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J Trauma. 2000 Mar;48(3):473-8.

Treatment of toxic epidermal necrolysis with cyclosporin A.

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Hospital Universitario de Getafe, Madrid, Spain.



Toxic epidermal necrolysis (TEN) is a severe skin disorder characterized by separation of the dermal-epidermal junction, as is observed in second-degree superficial burns. It has been proposed that immunosuppressive treatment may improve prognosis of patients with TEN.


We report here a case series of patients with TEN treated with cyclosporin A (CSA) without other concomitant immunosuppressive agent. These patients (n = 11) were consecutively admitted to our Intensive Care Burn Unit because of severe TEN, involving a large body surface area (83 +/- 17% [mean +/- SD], median, 90%; range, 35-96%) and were treated with CSA 3 mg/kg per day enterally every 12 hours. We compared the series of patients treated with CSA with a historical series of patients admitted to our Intensive Care Burn Unit before CSA was introduced as part of the treatment protocol These patients (n = 6) were treated with cyclophosphamide (150 mg i.v. every 12 hours) and different doses of corticosteroids (> or =1 mg/kg per day of 6-methyl-prednisolone). Both groups of patients were similar in regard to age, delay from onset of disease to Intensive Care Burn Unit admission, and body surface area involved.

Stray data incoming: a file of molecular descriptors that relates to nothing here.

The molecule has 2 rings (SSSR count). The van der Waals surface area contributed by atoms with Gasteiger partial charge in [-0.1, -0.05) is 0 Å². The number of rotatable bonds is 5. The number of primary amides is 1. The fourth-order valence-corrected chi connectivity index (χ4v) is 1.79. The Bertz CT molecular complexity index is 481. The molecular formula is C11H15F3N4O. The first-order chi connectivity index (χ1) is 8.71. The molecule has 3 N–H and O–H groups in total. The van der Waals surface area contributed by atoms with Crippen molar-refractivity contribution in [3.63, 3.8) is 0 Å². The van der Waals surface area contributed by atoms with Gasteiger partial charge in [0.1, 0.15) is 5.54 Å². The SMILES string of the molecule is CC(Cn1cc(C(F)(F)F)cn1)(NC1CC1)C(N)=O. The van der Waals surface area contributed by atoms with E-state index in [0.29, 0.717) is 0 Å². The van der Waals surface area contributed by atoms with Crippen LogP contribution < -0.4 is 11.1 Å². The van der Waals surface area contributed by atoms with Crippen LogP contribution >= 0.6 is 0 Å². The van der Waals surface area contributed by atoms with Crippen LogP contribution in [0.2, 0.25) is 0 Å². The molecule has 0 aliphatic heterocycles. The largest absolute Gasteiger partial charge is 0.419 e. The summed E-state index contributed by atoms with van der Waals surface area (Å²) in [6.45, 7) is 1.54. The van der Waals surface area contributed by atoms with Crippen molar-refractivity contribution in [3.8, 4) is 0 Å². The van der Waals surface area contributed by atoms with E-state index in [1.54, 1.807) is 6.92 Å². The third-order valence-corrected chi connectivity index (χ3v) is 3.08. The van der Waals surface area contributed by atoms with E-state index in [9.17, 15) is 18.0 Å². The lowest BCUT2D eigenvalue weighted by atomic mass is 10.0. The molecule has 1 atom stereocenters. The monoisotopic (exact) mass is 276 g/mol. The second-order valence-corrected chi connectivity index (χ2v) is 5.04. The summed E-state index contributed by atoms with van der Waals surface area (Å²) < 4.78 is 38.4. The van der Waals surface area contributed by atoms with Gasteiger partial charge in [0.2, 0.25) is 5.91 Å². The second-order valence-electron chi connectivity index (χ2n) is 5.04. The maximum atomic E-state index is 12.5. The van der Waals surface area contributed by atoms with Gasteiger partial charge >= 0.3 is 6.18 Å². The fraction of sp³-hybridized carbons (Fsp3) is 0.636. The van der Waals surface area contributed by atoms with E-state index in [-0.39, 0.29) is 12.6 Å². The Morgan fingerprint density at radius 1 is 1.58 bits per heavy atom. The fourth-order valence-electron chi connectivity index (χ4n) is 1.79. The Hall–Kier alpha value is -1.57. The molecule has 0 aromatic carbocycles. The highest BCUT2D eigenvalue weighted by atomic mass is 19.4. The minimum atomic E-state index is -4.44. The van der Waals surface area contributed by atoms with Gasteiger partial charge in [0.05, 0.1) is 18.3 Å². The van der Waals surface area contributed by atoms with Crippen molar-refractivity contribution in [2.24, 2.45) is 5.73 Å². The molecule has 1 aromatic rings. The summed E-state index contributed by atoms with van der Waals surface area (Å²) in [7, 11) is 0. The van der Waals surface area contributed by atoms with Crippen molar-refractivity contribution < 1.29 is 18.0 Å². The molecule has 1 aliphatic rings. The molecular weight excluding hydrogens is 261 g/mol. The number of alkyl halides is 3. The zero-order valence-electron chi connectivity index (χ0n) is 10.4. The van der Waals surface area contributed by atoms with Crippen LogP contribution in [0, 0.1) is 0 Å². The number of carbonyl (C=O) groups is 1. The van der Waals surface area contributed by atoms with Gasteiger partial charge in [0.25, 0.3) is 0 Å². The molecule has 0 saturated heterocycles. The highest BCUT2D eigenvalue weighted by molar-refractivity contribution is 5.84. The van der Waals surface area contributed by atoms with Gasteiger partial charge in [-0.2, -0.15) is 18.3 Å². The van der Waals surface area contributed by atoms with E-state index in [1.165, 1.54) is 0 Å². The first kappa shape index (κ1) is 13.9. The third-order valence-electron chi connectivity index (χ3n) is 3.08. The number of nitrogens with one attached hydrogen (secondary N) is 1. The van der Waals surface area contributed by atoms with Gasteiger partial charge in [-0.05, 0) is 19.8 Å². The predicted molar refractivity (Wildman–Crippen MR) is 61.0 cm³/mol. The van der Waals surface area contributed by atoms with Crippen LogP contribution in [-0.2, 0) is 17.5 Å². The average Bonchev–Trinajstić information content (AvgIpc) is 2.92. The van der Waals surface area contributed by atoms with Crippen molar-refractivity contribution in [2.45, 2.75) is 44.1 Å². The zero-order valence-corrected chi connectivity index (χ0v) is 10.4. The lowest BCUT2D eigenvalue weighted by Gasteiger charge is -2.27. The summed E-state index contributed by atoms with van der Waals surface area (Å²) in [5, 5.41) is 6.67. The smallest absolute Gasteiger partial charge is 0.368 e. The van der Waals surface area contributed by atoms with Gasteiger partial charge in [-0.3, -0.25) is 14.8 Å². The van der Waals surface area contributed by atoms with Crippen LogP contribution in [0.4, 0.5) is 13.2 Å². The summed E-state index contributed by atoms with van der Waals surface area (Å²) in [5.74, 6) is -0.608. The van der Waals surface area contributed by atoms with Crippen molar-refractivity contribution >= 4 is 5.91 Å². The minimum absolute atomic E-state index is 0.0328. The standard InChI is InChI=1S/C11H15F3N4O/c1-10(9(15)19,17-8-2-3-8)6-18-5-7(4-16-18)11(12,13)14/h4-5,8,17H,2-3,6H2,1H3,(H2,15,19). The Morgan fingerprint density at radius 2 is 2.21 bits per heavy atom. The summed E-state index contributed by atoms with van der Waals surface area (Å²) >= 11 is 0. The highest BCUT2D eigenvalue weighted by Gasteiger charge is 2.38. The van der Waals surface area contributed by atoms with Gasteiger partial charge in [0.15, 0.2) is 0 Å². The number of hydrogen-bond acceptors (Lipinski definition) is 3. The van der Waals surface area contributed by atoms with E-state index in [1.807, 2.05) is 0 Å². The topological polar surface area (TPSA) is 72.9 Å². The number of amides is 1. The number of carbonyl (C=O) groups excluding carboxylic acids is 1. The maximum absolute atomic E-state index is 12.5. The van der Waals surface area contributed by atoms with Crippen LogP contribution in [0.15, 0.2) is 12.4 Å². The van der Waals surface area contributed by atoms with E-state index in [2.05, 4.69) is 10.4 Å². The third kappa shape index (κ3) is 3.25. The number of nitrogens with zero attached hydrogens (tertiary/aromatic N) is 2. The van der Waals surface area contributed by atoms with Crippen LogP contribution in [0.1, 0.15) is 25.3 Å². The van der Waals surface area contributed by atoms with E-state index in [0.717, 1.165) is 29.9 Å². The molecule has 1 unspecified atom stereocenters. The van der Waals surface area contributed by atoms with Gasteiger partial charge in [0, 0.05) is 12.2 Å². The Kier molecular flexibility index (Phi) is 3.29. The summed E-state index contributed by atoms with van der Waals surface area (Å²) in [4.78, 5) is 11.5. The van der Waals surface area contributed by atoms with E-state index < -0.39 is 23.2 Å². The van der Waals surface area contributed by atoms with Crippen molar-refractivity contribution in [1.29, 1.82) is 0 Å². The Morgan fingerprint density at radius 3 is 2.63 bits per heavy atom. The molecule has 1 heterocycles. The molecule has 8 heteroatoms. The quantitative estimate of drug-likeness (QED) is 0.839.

Time from the onset of skin signs to arrest of the disease progression (1.4 +/- 0.3 days, vs. 3.6 +/- 1.5 days) and to complete reepithelialization (12.0 +/- 3.6 days, vs. 17.6 +/- 3.1 days) was significantly shorter in patients treated with CSA compared with those treated with cyclophosphamide and corticosteroids (p = 0.0002, and p = 0.0058, respectively). Significantly fewer patients in the CSA group had > or =4 organs failing (2 of 11 vs. 3 of 6, respectively, p = 0.029), had severe leukopenia (<1,000 cells/microL) (0 of 11 vs. 4 of 6, respectively, p = 0.006), or died (3 of 6 vs. 0 of 11, respectively, p = 0.0029).


We conclude that immunosuppressive treatment with CSA is safe and is associated with a rapid reepithelialization rate and a low mortality rate in patients with severe TEN. Our data suggest that this regimen could be more effective than treatment with cyclophosphamide and corticosteroids. Prospective controlled trials are required to test the hypothesis that CSA is more effective than cyclophosphamide or other immunosuppressive regimens for the treatment of TEN.

[Indexed for MEDLINE]

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